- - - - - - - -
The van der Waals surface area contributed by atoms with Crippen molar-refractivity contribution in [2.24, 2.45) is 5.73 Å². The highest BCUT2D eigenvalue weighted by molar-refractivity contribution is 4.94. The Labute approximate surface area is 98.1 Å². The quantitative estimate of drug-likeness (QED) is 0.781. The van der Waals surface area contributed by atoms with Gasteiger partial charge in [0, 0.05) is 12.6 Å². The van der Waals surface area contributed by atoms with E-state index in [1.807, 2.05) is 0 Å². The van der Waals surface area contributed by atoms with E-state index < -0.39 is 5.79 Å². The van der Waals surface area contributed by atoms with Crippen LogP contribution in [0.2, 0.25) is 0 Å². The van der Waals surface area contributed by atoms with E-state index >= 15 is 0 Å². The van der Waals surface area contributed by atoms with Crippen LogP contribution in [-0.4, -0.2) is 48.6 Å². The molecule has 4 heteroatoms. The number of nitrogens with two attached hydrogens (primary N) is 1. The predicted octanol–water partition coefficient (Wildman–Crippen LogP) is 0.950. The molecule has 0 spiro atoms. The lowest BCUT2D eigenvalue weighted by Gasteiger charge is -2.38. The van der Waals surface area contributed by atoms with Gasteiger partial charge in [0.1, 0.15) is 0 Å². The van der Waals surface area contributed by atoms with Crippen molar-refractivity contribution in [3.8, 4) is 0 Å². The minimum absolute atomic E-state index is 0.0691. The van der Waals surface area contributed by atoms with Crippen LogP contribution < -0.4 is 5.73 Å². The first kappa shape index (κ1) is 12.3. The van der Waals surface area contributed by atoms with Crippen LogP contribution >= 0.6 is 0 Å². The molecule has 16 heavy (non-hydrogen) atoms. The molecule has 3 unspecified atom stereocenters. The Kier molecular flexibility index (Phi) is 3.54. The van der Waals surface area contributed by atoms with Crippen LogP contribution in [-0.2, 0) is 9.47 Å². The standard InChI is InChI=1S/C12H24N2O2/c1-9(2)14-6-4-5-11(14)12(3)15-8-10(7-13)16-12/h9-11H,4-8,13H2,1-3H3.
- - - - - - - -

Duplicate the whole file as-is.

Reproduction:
The van der Waals surface area contributed by atoms with Crippen molar-refractivity contribution in [2.24, 2.45) is 5.73 Å². The highest BCUT2D eigenvalue weighted by molar-refractivity contribution is 4.94. The Labute approximate surface area is 98.1 Å². The quantitative estimate of drug-likeness (QED) is 0.781. The van der Waals surface area contributed by atoms with Gasteiger partial charge in [0, 0.05) is 12.6 Å². The van der Waals surface area contributed by atoms with E-state index in [1.807, 2.05) is 0 Å². The van der Waals surface area contributed by atoms with E-state index < -0.39 is 5.79 Å². The van der Waals surface area contributed by atoms with Crippen LogP contribution in [0.2, 0.25) is 0 Å². The van der Waals surface area contributed by atoms with E-state index >= 15 is 0 Å². The van der Waals surface area contributed by atoms with Crippen LogP contribution in [-0.4, -0.2) is 48.6 Å². The molecule has 4 heteroatoms. The number of nitrogens with two attached hydrogens (primary N) is 1. The predicted octanol–water partition coefficient (Wildman–Crippen LogP) is 0.950. The molecule has 0 spiro atoms. The lowest BCUT2D eigenvalue weighted by Gasteiger charge is -2.38. The van der Waals surface area contributed by atoms with Gasteiger partial charge in [0.1, 0.15) is 0 Å². The van der Waals surface area contributed by atoms with Crippen molar-refractivity contribution in [3.8, 4) is 0 Å². The minimum absolute atomic E-state index is 0.0691. The van der Waals surface area contributed by atoms with Crippen LogP contribution < -0.4 is 5.73 Å². The first kappa shape index (κ1) is 12.3. The van der Waals surface area contributed by atoms with Crippen LogP contribution >= 0.6 is 0 Å². The molecule has 16 heavy (non-hydrogen) atoms. The molecule has 3 unspecified atom stereocenters. The Kier molecular flexibility index (Phi) is 3.54. The van der Waals surface area contributed by atoms with Crippen LogP contribution in [-0.2, 0) is 9.47 Å². The standard InChI is InChI=1S/C12H24N2O2/c1-9(2)14-6-4-5-11(14)12(3)15-8-10(7-13)16-12/h9-11H,4-8,13H2,1-3H3.